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Circulating markers of gut barrier function associated with disease severity in primary sclerosing cholangitis.

Liver Int; 2018 Sep 30.
Artigo em Inglês | MEDLINE | ID: mdl-30269440
BACKGROUND & AIMS: One important hypothesis in primary sclerosing cholangitis (PSC) pathophysiology suggests that bacterial products from an inflamed leaky gut leads to biliary inflammation. We aimed to investigate whether circulating markers of bacterial translocation were associated with survival in a Norwegian PSC cohort.

METHODS:

Serum levels of zonulin, intestinal fatty acid binding protein, soluble CD14 (sCD14), lipopolysaccharide (LPS) and LPS-binding protein (LBP) were measured in 166 PSC patients and 100 healthy controls (HC).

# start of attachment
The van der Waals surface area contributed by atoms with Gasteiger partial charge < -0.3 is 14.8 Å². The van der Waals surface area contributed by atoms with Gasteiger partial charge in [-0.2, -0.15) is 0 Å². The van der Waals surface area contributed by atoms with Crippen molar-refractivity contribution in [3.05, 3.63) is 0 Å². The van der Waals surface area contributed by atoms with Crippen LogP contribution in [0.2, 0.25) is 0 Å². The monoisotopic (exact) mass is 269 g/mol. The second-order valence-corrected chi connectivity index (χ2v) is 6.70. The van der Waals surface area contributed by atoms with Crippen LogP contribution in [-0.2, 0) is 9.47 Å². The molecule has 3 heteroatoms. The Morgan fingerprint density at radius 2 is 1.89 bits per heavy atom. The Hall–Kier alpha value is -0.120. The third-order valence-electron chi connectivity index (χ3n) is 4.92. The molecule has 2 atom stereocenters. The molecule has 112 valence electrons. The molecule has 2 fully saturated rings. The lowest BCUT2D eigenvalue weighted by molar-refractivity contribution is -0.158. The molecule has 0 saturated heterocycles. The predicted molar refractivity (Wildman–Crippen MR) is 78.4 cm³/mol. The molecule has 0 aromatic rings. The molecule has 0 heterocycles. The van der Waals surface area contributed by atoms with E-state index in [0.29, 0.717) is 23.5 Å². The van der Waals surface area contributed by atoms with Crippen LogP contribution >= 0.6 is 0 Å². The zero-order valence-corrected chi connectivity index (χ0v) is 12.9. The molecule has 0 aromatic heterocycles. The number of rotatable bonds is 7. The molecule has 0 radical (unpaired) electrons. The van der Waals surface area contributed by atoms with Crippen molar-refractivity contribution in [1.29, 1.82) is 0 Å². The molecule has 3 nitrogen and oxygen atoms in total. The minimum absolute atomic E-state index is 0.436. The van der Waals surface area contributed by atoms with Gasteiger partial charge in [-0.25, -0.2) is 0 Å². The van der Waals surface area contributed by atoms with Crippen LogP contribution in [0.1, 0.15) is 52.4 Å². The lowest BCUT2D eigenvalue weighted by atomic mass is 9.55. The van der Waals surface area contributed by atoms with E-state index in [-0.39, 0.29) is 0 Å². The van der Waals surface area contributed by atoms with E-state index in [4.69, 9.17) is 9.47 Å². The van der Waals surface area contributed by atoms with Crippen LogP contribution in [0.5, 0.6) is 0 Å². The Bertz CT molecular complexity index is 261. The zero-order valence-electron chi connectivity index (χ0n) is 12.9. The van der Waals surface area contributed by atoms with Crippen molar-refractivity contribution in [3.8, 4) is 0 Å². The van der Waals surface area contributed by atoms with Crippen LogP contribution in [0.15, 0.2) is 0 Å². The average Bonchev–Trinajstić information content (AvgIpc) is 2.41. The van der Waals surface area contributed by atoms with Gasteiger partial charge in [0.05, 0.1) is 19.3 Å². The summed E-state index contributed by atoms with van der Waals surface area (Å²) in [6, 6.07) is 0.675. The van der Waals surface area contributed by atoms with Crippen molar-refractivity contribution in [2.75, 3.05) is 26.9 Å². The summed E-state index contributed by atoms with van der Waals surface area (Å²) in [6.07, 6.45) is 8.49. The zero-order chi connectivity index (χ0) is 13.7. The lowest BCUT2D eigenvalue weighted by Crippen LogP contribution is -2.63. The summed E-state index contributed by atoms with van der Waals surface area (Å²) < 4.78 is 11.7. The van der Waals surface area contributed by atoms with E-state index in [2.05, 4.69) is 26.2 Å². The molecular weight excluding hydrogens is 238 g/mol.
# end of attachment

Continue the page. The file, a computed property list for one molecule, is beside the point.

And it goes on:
RESULTS:

LBP and sCD14 were elevated in PSC compared with HC (median 13662 vs 12339 ng/mL, P=0.010 and 1657 vs. 1196 ng/mL, P<0.001, respectively). High sCD14 and LBP (values>optimal cut-off using receiver operating characteristics) were associated with reduced liver transplantation-free survival (P<0.001 and P=0.005, respectively). The concentration of sCD14 was higher in patients with hepatobiliary cancer compared to other PSC patients and HC. Zonulin was lower in PSC than controls, but when excluding PSC patients with increased prothrombin time zonulin concentrations were similar in PSC and HC. Concomitant inflammatory bowel disease did not influence the results, while IBD patients without PSC (n=40) had lower concentration of sCD14. In multivariable Cox regression, high sCD14 and high LBP were associated with transplantation-free survival, independent from Mayo risk score (HR 2.26 (95%CI 1.15-4.43), P=0.018 and HR 2.00 (95% CI 1.17-3.43), P=0.011, respectively).

CONCLUSIONS:

PSC patients show increased levels of circulating markers of bacterial translocation. High levels are associated with poor prognosis measured by transplantation-free survival, indicating that ongoing gut leakage could have clinical impact in PSC. This article is protected by copyright. All rights reserved.